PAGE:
Could This Be Malaria's Achilles Heel?
News Nov 07, 2017 | Original story from Instituto de Medicina Molecular (iMM)
A malaria parasite multiplies inside hepatocytes (liver cells). Credit: Maria Mota and Eliana Real, iMM Lisboa
Portuguese researchers at Instituto de Medicina Molecular (iMM) Lisboa have identified a defense mechanism by which the malaria parasite can survive inside its host's liver cells, a crucial stage where the parasite acquires the capacity to infect red blood cells causing the symptoms associated with this disease.
The Plasmodium parasite, responsible for malaria infection, replicates inside it's host's liver cells involved by a membrane that protects it against threats present in the intracellular environment, namely autophagy, a process that is triggered upon infection and in which cells degrade materials that are no longer necessary. Importantly, this process is dependent on a protein named LC3.
Although autophagy is activated by host cells after infection the malaria parasite is resistant to this cellular defence mechanism, unlike other more susceptible pathogenic agents. However, researchers led by Maria Mota have now found the Achilles heel of the malaria parasite: a protein named UIS3 which binds to LC3 and forms a type of protective shield against autophagy. Without this protection the parasite becomes vulnerable and is rapidly eliminated by the host.
The study now published in Nature Microbiology has revealed that parasites lacking the UIS3 protein cannot survive inside mice liver cells. However, if the host's autophagy capacity is compromised the parasite gains back its capacity to infect cells.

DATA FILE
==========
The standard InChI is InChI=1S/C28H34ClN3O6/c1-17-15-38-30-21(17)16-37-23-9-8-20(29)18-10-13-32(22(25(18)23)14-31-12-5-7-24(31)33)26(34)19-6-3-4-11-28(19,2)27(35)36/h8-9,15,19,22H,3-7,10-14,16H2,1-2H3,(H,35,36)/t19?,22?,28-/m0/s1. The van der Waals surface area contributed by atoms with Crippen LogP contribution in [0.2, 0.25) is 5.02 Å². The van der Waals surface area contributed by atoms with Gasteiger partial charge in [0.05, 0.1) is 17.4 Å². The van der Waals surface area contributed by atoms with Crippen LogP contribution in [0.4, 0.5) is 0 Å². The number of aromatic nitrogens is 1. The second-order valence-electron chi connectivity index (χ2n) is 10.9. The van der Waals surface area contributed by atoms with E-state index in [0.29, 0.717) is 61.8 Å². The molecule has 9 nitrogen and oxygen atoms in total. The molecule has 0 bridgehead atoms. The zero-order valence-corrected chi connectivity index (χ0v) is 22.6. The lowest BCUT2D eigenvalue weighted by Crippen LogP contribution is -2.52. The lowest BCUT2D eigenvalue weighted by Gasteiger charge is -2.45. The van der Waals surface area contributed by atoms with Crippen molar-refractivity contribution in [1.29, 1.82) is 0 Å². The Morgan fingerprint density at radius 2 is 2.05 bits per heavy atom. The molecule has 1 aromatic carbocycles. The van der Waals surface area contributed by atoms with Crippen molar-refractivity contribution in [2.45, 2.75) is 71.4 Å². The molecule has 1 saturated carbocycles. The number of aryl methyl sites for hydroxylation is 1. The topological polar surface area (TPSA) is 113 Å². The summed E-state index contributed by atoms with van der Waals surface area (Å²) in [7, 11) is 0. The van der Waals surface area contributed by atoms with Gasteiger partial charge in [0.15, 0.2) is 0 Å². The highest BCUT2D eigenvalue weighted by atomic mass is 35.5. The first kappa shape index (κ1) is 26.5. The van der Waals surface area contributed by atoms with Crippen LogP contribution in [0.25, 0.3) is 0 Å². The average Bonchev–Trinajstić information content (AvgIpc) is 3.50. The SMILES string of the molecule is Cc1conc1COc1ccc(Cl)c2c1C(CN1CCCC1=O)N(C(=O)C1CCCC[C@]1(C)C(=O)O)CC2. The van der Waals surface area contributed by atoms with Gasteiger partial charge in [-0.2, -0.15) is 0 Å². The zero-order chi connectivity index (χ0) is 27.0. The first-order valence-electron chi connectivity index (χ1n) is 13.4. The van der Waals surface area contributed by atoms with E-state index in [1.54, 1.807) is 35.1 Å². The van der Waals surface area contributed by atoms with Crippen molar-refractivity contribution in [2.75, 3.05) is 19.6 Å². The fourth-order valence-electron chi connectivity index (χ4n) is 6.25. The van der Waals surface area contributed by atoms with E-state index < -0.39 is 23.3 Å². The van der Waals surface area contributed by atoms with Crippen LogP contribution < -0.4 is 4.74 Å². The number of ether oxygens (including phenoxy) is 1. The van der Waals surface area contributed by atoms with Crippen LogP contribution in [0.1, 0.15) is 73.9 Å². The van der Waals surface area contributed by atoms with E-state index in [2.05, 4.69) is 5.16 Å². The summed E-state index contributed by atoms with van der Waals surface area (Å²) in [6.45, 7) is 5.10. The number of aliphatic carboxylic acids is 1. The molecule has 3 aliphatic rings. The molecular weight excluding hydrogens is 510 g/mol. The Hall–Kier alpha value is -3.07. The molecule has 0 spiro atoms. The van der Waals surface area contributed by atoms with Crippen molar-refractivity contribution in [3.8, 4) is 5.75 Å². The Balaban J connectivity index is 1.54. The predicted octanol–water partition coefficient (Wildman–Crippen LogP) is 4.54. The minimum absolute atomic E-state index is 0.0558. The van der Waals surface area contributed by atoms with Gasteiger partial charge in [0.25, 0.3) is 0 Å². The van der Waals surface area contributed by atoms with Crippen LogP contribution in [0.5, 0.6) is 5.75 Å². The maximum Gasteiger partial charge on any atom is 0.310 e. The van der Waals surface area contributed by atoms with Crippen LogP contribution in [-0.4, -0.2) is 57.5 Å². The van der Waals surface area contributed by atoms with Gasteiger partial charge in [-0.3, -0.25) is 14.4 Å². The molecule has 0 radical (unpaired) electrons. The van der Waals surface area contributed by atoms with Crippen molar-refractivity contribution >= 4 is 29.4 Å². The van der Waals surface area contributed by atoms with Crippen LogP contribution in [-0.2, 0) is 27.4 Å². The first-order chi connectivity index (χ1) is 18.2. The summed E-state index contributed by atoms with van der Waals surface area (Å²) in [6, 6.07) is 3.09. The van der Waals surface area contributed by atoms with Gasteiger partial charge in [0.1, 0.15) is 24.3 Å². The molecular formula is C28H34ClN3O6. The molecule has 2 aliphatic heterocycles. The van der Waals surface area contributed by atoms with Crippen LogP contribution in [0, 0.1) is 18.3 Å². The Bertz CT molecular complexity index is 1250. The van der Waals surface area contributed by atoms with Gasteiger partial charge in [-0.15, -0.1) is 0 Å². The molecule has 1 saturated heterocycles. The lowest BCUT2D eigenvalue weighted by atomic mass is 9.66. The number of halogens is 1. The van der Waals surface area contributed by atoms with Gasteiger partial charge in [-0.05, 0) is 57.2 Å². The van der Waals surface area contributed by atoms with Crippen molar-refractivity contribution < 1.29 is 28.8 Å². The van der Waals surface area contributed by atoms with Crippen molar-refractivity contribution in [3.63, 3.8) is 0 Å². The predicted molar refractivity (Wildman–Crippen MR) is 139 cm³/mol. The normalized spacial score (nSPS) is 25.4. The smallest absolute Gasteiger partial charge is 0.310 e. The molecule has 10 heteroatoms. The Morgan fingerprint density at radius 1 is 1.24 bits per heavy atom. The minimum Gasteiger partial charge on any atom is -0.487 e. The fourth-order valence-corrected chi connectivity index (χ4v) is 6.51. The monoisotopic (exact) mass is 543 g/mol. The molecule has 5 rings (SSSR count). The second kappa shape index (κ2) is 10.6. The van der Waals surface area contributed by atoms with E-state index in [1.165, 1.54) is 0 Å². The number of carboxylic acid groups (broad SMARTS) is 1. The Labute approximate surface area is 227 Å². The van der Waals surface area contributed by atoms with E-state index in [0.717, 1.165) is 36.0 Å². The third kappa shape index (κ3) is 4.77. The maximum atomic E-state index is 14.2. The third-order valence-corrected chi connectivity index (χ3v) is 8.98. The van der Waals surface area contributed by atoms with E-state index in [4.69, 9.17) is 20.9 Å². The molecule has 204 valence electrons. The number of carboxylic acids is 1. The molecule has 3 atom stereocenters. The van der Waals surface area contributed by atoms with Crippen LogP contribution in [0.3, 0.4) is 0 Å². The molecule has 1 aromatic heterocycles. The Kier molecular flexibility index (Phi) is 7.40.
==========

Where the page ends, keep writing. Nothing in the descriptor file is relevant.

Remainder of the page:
These results show that UIS3 protein could become a possible target for the development of novel targets against the malaria parasite, namely against the hepatics forms of this disease which, in some Plasmodium species, may persist in a dormente state and cause symptoms several years after the time of first infection.
It is particularly relevant to identify new therapeutic targets at a time where several cases of drug resistance begin to occur, specifically in Southeast Asia. In the future, the team wishes to identify compounds that can block the parasite's capacity to inhibit cellular autophagy and test its efficiency as novel drugs against malaria.
This article has been republished from materials provided by Instituto de Medicina Molecular (iMM). Note: material may have been edited for length and content. For further information, please contact the cited source.
Real, E., Rodrigues, L., Cabal, G. G., Enguita, F. J., Mancio-Silva, L., Mello-Vieira, J., . . . Mota, M. M. (2017). Plasmodium UIS3 sequesters host LC3 to avoid elimination by autophagy in hepatocytes. Nature Microbiology. doi:10.1038/s41564-017-0054-x
Advanced Prostate Cancer: EMA Approves Abiraterone Combined With Hormone Therapy as First-line TreatmentNews
The prostate cancer drug abiraterone has been approved by the European Medicines Agency in combination with standard hormone therapy for use as a first-line treatment for advanced prostate cancer.READ MORE
Diabetes Drug Could Be Re-purposed to Help End Transplant RejectionNews
A diabetes drug currently undergoing development could be repurposed to help end transplant rejection, without the side-effects of current immunosuppressive drugs.READ MORE
Study Shows Cancer Patients Are Choosing Less Severe Side Effects Over Treatment EfficacyNews
When choosing their preferred treatment, people with chronic lymphocytic leukemia (CLL) place the highest value on medicines that deliver the longest progression-free survival, but are willing to swap some drug efficacy for a reduced risk of serious adverse events according to a new study.READ MORE